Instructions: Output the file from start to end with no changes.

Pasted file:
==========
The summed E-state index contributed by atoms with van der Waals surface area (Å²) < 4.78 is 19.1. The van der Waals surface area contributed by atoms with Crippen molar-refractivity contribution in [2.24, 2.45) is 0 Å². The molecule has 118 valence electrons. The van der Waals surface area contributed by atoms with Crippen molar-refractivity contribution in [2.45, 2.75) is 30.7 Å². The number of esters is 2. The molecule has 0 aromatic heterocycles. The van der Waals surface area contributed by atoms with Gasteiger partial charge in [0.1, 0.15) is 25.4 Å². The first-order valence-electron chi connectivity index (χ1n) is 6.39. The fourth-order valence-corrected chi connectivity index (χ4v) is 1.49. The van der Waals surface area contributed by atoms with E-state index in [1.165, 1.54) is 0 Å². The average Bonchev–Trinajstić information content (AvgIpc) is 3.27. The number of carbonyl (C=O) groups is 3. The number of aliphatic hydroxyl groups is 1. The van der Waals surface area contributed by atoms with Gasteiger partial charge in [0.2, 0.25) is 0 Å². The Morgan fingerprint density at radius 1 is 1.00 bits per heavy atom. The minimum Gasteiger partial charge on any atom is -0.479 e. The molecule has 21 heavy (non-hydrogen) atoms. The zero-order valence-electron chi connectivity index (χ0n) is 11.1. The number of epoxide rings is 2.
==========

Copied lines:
The summed E-state index contributed by atoms with van der Waals surface area (Å²) < 4.78 is 19.1. The van der Waals surface area contributed by atoms with Crippen molar-refractivity contribution in [2.24, 2.45) is 0 Å². The molecule has 118 valence electrons. The van der Waals surface area contributed by atoms with Crippen molar-refractivity contribution in [2.45, 2.75) is 30.7 Å². The number of esters is 2. The molecule has 0 aromatic heterocycles. The van der Waals surface area contributed by atoms with Gasteiger partial charge in [0.1, 0.15) is 25.4 Å². The first-order valence-electron chi connectivity index (χ1n) is 6.39. The fourth-order valence-corrected chi connectivity index (χ4v) is 1.49. The van der Waals surface area contributed by atoms with E-state index in [1.165, 1.54) is 0 Å². The average Bonchev–Trinajstić information content (AvgIpc) is 3.27. The number of carbonyl (C=O) groups is 3. The number of aliphatic hydroxyl groups is 1. The van der Waals surface area contributed by atoms with Gasteiger partial charge in [0.2, 0.25) is 0 Å². The Morgan fingerprint density at radius 1 is 1.00 bits per heavy atom. The minimum Gasteiger partial charge on any atom is -0.479 e. The molecule has 21 heavy (non-hydrogen) atoms. The zero-order valence-electron chi connectivity index (χ0n) is 11.1. The number of epoxide rings is 2.